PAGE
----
Quantcast

Accusations Swirl As Plans For Poets Plaza Are Put On Hold

Accusations Swirl As Plans For Poets Plaza Are Put On Hold
The 600 block of Vallejo Street, where the piazza would be built. (Photo: Geri Koeppel/Hoodline)
By Geri Koeppel - Published on February 18, 2016.

Angela Alioto has written a post on Hoodline's North Beach Facebook page accusing Supervisor Aaron Peskin of "interfering with several City departments to feed his own vindictiveness" because he asked the city to hold off on permits for the Piazza Saint Francis, the Poets Plaza.

Alioto has been working on building the Umbian-style piazza—envisioned to be lined with imported white marble and inlaid quotes from poets and thinkers—on Vallejo Street in front of the National Shrine of St. Francis of Assisi for eight years, she told us. Now it needs a final permit to move ahead for a full permanent closure of the street. But Peskin, she says, told city departments to stop working on it because there needs to be more community outreach.

"I do not believe for one second that this about outreach," Alioto said. "This is about revenge for my support of his opponent.” She also told us, "It is simply not true that we haven’t done outreach. For that to be the superficial reason given and believed, it’s not true. You’d have to have lived under a rock to not know about this piazza."


Graphic: Courtesy of Piazza St. Francis, the Poets Plaza

When we asked Peskin if this was political retribution, he told us, "Nothing could be further from the truth." He added, "This is about a project in a public space that is a space that belongs to the people of San Francisco. It doesn’t belong to any one person or any one supervisor. My job is to work with the community to do the right thing ... It should be done in a way that really involves the community and where people are heard.”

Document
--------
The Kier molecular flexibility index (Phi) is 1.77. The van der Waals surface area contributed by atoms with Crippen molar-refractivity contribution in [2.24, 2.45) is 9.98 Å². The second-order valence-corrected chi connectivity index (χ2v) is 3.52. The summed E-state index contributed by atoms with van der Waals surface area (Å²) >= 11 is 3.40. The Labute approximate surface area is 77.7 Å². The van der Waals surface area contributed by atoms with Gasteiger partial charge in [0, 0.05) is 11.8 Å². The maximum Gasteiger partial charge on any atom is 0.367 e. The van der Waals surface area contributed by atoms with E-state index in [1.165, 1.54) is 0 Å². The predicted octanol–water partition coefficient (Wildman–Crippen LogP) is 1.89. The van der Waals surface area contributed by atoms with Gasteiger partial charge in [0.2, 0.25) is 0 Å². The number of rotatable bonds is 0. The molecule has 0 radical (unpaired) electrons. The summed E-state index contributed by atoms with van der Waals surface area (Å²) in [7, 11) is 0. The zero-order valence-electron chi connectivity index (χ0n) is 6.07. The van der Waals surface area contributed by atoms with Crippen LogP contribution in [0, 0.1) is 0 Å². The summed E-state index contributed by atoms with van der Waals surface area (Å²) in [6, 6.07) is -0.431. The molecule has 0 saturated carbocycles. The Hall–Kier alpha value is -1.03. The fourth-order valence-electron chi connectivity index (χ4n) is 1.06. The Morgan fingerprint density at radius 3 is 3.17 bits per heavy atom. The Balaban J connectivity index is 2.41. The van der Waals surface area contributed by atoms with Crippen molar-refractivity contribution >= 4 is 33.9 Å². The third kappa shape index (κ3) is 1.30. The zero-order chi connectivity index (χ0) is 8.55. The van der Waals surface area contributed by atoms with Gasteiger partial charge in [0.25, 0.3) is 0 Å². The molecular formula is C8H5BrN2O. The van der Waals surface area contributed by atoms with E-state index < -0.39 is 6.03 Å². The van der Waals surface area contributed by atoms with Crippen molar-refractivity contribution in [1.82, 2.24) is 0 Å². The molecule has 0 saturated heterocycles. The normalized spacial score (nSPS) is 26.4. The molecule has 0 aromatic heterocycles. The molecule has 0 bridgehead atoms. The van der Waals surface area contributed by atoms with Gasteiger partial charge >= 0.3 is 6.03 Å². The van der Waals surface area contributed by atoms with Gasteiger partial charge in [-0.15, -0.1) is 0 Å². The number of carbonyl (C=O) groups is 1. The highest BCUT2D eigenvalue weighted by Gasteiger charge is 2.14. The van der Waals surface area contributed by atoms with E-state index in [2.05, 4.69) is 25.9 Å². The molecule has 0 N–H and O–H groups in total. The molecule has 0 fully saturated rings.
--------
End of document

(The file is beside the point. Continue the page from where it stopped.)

Peskin doesn't deny that he asked for more outreach before a permit is granted. "I think the effort to beautify the 600 block of Vallejo between Columbus and Grant would benefit from a more meaningful, inclusive community discussion," he told us. "There have been individuals who have suggested alternatives. There has been concern expressed by the adjoining property owners and businesses. This has been chugging along with very limited input from the surrounding neighbors and businesses, and I’ve suggested to the city that there be more extensive community discussion and that the city be open to alternatives."


Neighbors further east on Vallejo say they're concerned about access. (Photo: Geri Koeppel/Hoodline)

Alioto said more outreach is indeed scheduled. She's speaking at the board meeting of the North Beach Neighbors at 6pm March 14th, at Pat's Cafe, 2330 Taylor St., which is open to the public. Alioto is planning to host two more meetings at 6pm March 24th and April 14th, tentatively scheduled to be held at the San Francisco Italian Athletic Club. She also said SF Public Works is having a meeting on the subject at 10am March 14th at the Betty Ong Recreation Center, but it's not on its calendar, and the department was unable to immediately confirm that by deadline. (Update: Rachel Gordon of DPW says that the meeting on the morning of March 14th will be rescheduled. "We want to hold the meeting in the evening when more people can attend, and when we can make sure there is ample public notice of the meeting," she said.)